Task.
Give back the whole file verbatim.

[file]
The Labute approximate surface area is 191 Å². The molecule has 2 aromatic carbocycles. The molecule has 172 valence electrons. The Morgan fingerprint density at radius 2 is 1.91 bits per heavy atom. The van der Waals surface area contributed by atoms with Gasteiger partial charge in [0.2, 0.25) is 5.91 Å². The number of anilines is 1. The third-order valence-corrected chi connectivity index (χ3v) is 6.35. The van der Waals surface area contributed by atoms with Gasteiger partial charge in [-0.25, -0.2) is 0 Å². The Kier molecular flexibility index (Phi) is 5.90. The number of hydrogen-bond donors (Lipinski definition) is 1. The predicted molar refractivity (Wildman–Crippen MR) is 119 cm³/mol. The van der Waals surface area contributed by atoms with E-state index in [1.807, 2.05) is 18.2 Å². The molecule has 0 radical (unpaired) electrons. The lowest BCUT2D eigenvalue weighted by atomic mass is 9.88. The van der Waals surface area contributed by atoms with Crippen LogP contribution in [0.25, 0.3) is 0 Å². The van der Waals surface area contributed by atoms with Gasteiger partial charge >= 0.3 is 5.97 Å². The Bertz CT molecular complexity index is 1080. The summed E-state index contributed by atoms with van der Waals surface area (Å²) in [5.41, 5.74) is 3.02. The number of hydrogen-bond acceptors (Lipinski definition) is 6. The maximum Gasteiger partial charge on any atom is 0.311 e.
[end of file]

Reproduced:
The Labute approximate surface area is 191 Å². The molecule has 2 aromatic carbocycles. The molecule has 172 valence electrons. The Morgan fingerprint density at radius 2 is 1.91 bits per heavy atom. The van der Waals surface area contributed by atoms with Gasteiger partial charge in [0.2, 0.25) is 5.91 Å². The number of anilines is 1. The third-order valence-corrected chi connectivity index (χ3v) is 6.35. The van der Waals surface area contributed by atoms with Gasteiger partial charge in [-0.25, -0.2) is 0 Å². The Kier molecular flexibility index (Phi) is 5.90. The number of hydrogen-bond donors (Lipinski definition) is 1. The predicted molar refractivity (Wildman–Crippen MR) is 119 cm³/mol. The van der Waals surface area contributed by atoms with E-state index in [1.807, 2.05) is 18.2 Å². The molecule has 0 radical (unpaired) electrons. The lowest BCUT2D eigenvalue weighted by atomic mass is 9.88. The van der Waals surface area contributed by atoms with Crippen LogP contribution in [0.25, 0.3) is 0 Å². The van der Waals surface area contributed by atoms with Gasteiger partial charge >= 0.3 is 5.97 Å². The Bertz CT molecular complexity index is 1080. The summed E-state index contributed by atoms with van der Waals surface area (Å²) in [5.41, 5.74) is 3.02. The number of hydrogen-bond acceptors (Lipinski definition) is 6. The maximum Gasteiger partial charge on any atom is 0.311 e.